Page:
Children’s Day: Our flawed idea of education and the school system

Children’s Day: Our flawed idea of education and the school system

Is the education system too conventional and does a change need to be introduced to facilitate better education in its truest sense?

Talent can’t possibly be bound in books. It often goes unnoticed due to our education being very much coursebook oriented. Our existing school system recognizes just academic excellence and not co-curricular talents that a student may possess. Every idea of education we have is pretty much confined to the prescribed coursebooks. A child with good academic grades is the representative of the school’s success as well as for the future generation. while a good singer, for example, is just good for occasional entertainment and social media video mongering.
The potential of students usually goes unexplored due to the ever-existent ‘syllabus finishing’ culture in our schools. Although this situation is similar almost country wide, schools in Kashmir are hopelessly caught in the exam results business. As a result of this, children with out-of-the-box talents and abilities are often buried under the mental burden of academic procedures, while they could be excelling in an entirely different direction.
Is the education system too conventional and does a change need to be introduced to facilitate better education in its truest sense?
To draw out the intrinsic, hidden talent of a child or person: that must be the aim of education. The institutions should be not just encouraging but more inviting of children to express their talents and interests apart from their regular coursework or certificate syllabus. It is a lofty goal, given how academics have been the sole aspect our schools have been about. Although there is no belittling the need for academics, as they are an indispensable aspect of education, we do need more scholars and philosophers and great thinkers, as also great dreamers and innovative creators and people with skills other than academic degrees.
Does our education system encourage or even allow them the scope for being what they can be good at? Does the school system recognize the possibility of a child being an artist or an innovator rather than spoon-feeding him/her the ‘only option’ of being the epitome of academic excellence and ending up as a doctor, engineer, or a manager? From the very beginning the idea of personal interest is just put out there class after class but the actual interest is never really cared for. The achievements of physicists like Marie Curie or Albert Einstein are glorified and rightly so, but what of people like Shahrukh Khan, Cristiano Ronaldo, or some other non-academic achiever? Is their role in society any smaller than of an academic achiever? Had they not been dreamers and had their talents not been discovered, and had they been restricted to studying Mathematics and Science, the society may well have been the poorer for it.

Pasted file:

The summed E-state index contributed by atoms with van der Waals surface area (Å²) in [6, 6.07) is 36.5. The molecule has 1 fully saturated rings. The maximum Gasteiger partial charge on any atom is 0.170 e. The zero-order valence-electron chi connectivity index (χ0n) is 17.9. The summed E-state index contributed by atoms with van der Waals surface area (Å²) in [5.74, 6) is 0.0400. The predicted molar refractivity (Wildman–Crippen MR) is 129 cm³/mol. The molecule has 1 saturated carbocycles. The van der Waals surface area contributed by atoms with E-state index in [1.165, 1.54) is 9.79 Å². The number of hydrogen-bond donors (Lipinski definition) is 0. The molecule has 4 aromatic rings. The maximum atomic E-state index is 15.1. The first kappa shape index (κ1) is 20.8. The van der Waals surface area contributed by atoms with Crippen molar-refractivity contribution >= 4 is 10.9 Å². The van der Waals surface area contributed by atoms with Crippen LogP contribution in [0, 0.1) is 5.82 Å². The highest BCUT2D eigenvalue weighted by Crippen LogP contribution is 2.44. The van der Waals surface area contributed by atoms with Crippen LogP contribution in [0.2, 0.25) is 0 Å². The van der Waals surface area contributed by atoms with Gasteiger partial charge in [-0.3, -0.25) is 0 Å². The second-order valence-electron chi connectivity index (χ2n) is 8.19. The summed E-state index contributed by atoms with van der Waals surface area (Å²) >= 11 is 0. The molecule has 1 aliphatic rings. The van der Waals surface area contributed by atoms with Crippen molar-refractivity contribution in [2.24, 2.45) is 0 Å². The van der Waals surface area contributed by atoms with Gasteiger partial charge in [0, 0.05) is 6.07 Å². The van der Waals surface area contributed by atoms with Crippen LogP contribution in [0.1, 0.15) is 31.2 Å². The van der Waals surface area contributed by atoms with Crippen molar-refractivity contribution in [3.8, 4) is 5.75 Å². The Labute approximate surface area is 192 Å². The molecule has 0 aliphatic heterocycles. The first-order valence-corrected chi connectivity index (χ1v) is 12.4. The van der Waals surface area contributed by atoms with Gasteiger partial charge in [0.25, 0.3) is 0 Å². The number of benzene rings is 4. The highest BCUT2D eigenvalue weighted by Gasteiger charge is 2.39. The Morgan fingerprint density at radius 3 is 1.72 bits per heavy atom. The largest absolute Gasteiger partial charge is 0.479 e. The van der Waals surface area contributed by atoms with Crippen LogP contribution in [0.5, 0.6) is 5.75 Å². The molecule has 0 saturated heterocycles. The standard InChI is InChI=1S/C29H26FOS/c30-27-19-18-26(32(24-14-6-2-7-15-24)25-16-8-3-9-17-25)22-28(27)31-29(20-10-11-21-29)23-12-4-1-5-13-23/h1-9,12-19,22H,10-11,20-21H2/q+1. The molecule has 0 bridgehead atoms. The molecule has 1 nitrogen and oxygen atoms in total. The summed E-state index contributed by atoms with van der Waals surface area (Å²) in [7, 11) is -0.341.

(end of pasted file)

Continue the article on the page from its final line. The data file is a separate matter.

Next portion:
Isn’t this what education should prepare a kid for? By the looks of it, though, our idea of education is rudely questioning the contribution of the non-academic achievers towards making this world a better place by strictly determining academic excellence as the bar for being an achiever.
It is a general notion that to achieve your dream, you need to take a break from schooling. It sure would be more sensible if schools were the place facilitating fulfillment of dreams and recognition of talents, or development of children to excel at what they actually are interested in, instead of shoving some synthetic idea down their throats. Steps need to be taken to change the concept the system follows.
However, it is imperative to realize that this requires a collective effort from the society and not just individuals. We can’t blame this one on just the administration as their role would be limited to introducing the change. Everyone has a part to play in actually applying that change of ideology and thought. The administration needs to revise the teacher training syllabus and introduce personality development courses, instead of training teachers to prepare parrots. The NEP should introduce non-theoretical activities and talent hunt programmes in the schools’ coursework. The school curriculum needs to have more co-curricular activities to allow the scope for student ability recognition.
Also, there needs to be scope for the schools to educate the child in the field he or she shows particular interest and ability in. Staff to teach art, music, sports, etc, has to be brought in. They could collaborate with other teachers and parents to develop education plans for the students.
The parents, on their part, need to be more encouraging of their ward’s abilities and should invite more open discussion of the kids’ interests. The ridiculing tendencies of parents upon hearing of any plans of pursing a non-academic career often buries the dreams even before they are fully expressed. The society needs to embrace the idea of education as a whole and be more faithful of the process leading to a non-academic achiever becoming a personality. The idea of education we hold needs to be, collectively, based on the actual meaning of education, so it may draw out the intrinsic or hidden talents and abilities of children.

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